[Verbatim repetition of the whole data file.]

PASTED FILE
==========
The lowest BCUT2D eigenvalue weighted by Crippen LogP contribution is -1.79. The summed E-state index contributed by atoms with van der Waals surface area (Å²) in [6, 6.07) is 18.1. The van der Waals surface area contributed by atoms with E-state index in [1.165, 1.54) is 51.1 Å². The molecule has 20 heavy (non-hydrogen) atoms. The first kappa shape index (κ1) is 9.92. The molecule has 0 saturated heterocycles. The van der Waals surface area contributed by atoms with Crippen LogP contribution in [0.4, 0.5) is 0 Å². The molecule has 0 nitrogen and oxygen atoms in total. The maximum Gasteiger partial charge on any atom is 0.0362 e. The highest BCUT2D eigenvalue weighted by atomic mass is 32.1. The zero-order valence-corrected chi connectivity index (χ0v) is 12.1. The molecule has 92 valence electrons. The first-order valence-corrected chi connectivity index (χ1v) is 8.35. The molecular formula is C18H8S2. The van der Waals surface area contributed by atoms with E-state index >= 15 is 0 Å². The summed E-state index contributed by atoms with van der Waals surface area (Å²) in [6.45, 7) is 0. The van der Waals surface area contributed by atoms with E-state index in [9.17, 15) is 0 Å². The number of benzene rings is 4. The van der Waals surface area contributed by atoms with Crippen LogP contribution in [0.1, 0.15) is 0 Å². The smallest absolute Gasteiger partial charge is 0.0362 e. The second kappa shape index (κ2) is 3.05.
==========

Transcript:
The lowest BCUT2D eigenvalue weighted by Crippen LogP contribution is -1.79. The summed E-state index contributed by atoms with van der Waals surface area (Å²) in [6, 6.07) is 18.1. The van der Waals surface area contributed by atoms with E-state index in [1.165, 1.54) is 51.1 Å². The molecule has 20 heavy (non-hydrogen) atoms. The first kappa shape index (κ1) is 9.92. The molecule has 0 saturated heterocycles. The van der Waals surface area contributed by atoms with Crippen LogP contribution in [0.4, 0.5) is 0 Å². The molecule has 0 nitrogen and oxygen atoms in total. The maximum Gasteiger partial charge on any atom is 0.0362 e. The highest BCUT2D eigenvalue weighted by atomic mass is 32.1. The zero-order valence-corrected chi connectivity index (χ0v) is 12.1. The molecule has 92 valence electrons. The first-order valence-corrected chi connectivity index (χ1v) is 8.35. The molecular formula is C18H8S2. The van der Waals surface area contributed by atoms with E-state index >= 15 is 0 Å². The summed E-state index contributed by atoms with van der Waals surface area (Å²) in [6.45, 7) is 0. The van der Waals surface area contributed by atoms with E-state index in [9.17, 15) is 0 Å². The number of benzene rings is 4. The van der Waals surface area contributed by atoms with Crippen LogP contribution in [0.1, 0.15) is 0 Å². The smallest absolute Gasteiger partial charge is 0.0362 e. The second kappa shape index (κ2) is 3.05.